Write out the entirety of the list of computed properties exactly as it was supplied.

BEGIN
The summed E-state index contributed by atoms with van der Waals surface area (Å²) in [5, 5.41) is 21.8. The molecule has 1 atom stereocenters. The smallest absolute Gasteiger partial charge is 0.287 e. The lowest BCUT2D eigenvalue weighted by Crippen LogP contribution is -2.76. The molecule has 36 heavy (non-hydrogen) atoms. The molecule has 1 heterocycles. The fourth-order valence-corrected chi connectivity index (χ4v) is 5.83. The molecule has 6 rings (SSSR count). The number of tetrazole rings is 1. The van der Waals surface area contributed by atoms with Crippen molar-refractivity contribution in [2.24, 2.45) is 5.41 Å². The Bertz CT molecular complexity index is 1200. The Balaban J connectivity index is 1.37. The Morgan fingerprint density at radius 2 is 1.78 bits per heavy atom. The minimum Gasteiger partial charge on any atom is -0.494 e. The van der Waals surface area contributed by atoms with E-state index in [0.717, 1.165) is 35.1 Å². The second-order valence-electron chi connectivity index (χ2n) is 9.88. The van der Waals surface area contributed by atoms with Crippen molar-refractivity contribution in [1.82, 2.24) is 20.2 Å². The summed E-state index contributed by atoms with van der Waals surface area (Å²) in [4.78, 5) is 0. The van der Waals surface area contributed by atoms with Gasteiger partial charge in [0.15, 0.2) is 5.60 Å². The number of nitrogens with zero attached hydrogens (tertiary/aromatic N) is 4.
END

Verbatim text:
The summed E-state index contributed by atoms with van der Waals surface area (Å²) in [5, 5.41) is 21.8. The molecule has 1 atom stereocenters. The smallest absolute Gasteiger partial charge is 0.287 e. The lowest BCUT2D eigenvalue weighted by Crippen LogP contribution is -2.76. The molecule has 36 heavy (non-hydrogen) atoms. The molecule has 1 heterocycles. The fourth-order valence-corrected chi connectivity index (χ4v) is 5.83. The molecule has 6 rings (SSSR count). The number of tetrazole rings is 1. The van der Waals surface area contributed by atoms with Crippen molar-refractivity contribution in [2.24, 2.45) is 5.41 Å². The Bertz CT molecular complexity index is 1200. The Balaban J connectivity index is 1.37. The Morgan fingerprint density at radius 2 is 1.78 bits per heavy atom. The minimum Gasteiger partial charge on any atom is -0.494 e. The van der Waals surface area contributed by atoms with E-state index in [0.717, 1.165) is 35.1 Å². The second-order valence-electron chi connectivity index (χ2n) is 9.88. The van der Waals surface area contributed by atoms with Crippen molar-refractivity contribution in [1.82, 2.24) is 20.2 Å². The summed E-state index contributed by atoms with van der Waals surface area (Å²) in [4.78, 5) is 0. The van der Waals surface area contributed by atoms with Gasteiger partial charge in [0.15, 0.2) is 5.60 Å². The number of nitrogens with zero attached hydrogens (tertiary/aromatic N) is 4.